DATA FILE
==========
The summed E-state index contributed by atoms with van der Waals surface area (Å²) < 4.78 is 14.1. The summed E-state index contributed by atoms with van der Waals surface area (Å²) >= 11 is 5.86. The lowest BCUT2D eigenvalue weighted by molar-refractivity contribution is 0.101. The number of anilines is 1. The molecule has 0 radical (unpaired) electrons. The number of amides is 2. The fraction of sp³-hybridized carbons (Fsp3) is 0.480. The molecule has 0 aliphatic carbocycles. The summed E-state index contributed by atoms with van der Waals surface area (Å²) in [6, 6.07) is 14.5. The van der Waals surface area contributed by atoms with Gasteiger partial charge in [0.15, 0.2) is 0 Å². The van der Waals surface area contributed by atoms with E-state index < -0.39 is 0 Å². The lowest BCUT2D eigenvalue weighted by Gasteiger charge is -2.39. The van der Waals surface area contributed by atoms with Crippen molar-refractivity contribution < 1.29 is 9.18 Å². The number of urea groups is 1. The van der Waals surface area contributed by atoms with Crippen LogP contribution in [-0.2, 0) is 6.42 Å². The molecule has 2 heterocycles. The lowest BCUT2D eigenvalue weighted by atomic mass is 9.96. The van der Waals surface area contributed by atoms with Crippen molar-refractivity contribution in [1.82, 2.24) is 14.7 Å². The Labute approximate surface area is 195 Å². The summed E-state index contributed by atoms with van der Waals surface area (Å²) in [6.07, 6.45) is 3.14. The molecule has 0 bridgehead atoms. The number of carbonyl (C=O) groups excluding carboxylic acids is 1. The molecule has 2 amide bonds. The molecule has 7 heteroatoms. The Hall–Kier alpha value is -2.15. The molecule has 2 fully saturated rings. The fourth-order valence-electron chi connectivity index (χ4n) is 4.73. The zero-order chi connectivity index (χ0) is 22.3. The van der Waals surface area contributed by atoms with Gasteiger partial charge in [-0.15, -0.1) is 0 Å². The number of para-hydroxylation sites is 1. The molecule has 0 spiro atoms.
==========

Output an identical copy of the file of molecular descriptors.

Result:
The summed E-state index contributed by atoms with van der Waals surface area (Å²) < 4.78 is 14.1. The summed E-state index contributed by atoms with van der Waals surface area (Å²) >= 11 is 5.86. The lowest BCUT2D eigenvalue weighted by molar-refractivity contribution is 0.101. The number of anilines is 1. The molecule has 0 radical (unpaired) electrons. The number of amides is 2. The fraction of sp³-hybridized carbons (Fsp3) is 0.480. The molecule has 0 aliphatic carbocycles. The summed E-state index contributed by atoms with van der Waals surface area (Å²) in [6, 6.07) is 14.5. The van der Waals surface area contributed by atoms with Gasteiger partial charge in [0.15, 0.2) is 0 Å². The van der Waals surface area contributed by atoms with E-state index < -0.39 is 0 Å². The lowest BCUT2D eigenvalue weighted by Gasteiger charge is -2.39. The van der Waals surface area contributed by atoms with Crippen molar-refractivity contribution < 1.29 is 9.18 Å². The number of urea groups is 1. The van der Waals surface area contributed by atoms with Crippen LogP contribution in [-0.2, 0) is 6.42 Å². The molecule has 2 heterocycles. The lowest BCUT2D eigenvalue weighted by atomic mass is 9.96. The van der Waals surface area contributed by atoms with Crippen molar-refractivity contribution in [1.82, 2.24) is 14.7 Å². The Labute approximate surface area is 195 Å². The summed E-state index contributed by atoms with van der Waals surface area (Å²) in [6.07, 6.45) is 3.14. The molecule has 0 bridgehead atoms. The number of carbonyl (C=O) groups excluding carboxylic acids is 1. The molecule has 2 amide bonds. The molecule has 7 heteroatoms. The Hall–Kier alpha value is -2.15. The molecule has 2 fully saturated rings. The fourth-order valence-electron chi connectivity index (χ4n) is 4.73. The zero-order chi connectivity index (χ0) is 22.3. The van der Waals surface area contributed by atoms with Gasteiger partial charge in [-0.15, -0.1) is 0 Å². The number of para-hydroxylation sites is 1. The molecule has 0 spiro atoms.